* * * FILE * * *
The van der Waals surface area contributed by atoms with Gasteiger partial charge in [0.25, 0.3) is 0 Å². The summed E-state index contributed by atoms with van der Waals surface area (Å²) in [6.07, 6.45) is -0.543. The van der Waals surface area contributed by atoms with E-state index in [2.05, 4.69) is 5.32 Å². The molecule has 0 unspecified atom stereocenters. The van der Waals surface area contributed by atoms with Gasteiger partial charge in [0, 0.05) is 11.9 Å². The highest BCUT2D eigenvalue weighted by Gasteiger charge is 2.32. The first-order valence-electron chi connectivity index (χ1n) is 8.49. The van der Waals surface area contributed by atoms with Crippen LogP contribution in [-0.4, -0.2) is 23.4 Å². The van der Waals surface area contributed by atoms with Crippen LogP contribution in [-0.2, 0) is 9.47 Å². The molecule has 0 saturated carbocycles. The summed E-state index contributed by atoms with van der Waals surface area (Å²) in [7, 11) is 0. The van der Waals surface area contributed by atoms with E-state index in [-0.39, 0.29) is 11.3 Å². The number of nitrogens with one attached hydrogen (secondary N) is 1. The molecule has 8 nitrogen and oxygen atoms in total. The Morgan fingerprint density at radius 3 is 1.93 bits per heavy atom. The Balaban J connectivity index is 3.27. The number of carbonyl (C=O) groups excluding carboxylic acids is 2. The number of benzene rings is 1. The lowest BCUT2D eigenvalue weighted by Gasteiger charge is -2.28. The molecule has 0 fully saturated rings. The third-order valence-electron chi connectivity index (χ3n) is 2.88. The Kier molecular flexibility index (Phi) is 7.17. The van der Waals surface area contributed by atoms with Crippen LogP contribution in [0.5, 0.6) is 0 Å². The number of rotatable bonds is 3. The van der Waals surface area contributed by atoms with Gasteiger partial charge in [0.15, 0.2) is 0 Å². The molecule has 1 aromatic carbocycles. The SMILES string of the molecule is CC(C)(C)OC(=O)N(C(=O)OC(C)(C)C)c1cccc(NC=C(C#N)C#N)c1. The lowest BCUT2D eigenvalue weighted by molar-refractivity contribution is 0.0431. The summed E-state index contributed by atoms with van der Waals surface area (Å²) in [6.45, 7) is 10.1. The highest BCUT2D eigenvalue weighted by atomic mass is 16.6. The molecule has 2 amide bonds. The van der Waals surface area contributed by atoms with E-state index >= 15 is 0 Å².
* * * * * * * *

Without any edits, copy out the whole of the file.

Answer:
The van der Waals surface area contributed by atoms with Gasteiger partial charge in [0.25, 0.3) is 0 Å². The summed E-state index contributed by atoms with van der Waals surface area (Å²) in [6.07, 6.45) is -0.543. The van der Waals surface area contributed by atoms with E-state index in [2.05, 4.69) is 5.32 Å². The molecule has 0 unspecified atom stereocenters. The van der Waals surface area contributed by atoms with Gasteiger partial charge in [0, 0.05) is 11.9 Å². The highest BCUT2D eigenvalue weighted by Gasteiger charge is 2.32. The first-order valence-electron chi connectivity index (χ1n) is 8.49. The van der Waals surface area contributed by atoms with Crippen LogP contribution in [-0.4, -0.2) is 23.4 Å². The van der Waals surface area contributed by atoms with Crippen LogP contribution in [-0.2, 0) is 9.47 Å². The molecule has 0 saturated carbocycles. The summed E-state index contributed by atoms with van der Waals surface area (Å²) in [7, 11) is 0. The van der Waals surface area contributed by atoms with E-state index in [-0.39, 0.29) is 11.3 Å². The number of nitrogens with one attached hydrogen (secondary N) is 1. The molecule has 8 nitrogen and oxygen atoms in total. The Morgan fingerprint density at radius 3 is 1.93 bits per heavy atom. The Balaban J connectivity index is 3.27. The number of carbonyl (C=O) groups excluding carboxylic acids is 2. The number of benzene rings is 1. The lowest BCUT2D eigenvalue weighted by Gasteiger charge is -2.28. The molecule has 0 fully saturated rings. The third-order valence-electron chi connectivity index (χ3n) is 2.88. The Kier molecular flexibility index (Phi) is 7.17. The van der Waals surface area contributed by atoms with Crippen LogP contribution in [0.5, 0.6) is 0 Å². The number of rotatable bonds is 3. The van der Waals surface area contributed by atoms with Gasteiger partial charge in [0.15, 0.2) is 0 Å². The molecule has 1 aromatic carbocycles. The SMILES string of the molecule is CC(C)(C)OC(=O)N(C(=O)OC(C)(C)C)c1cccc(NC=C(C#N)C#N)c1. The lowest BCUT2D eigenvalue weighted by molar-refractivity contribution is 0.0431. The summed E-state index contributed by atoms with van der Waals surface area (Å²) in [6.45, 7) is 10.1. The highest BCUT2D eigenvalue weighted by atomic mass is 16.6. The molecule has 2 amide bonds. The van der Waals surface area contributed by atoms with E-state index >= 15 is 0 Å².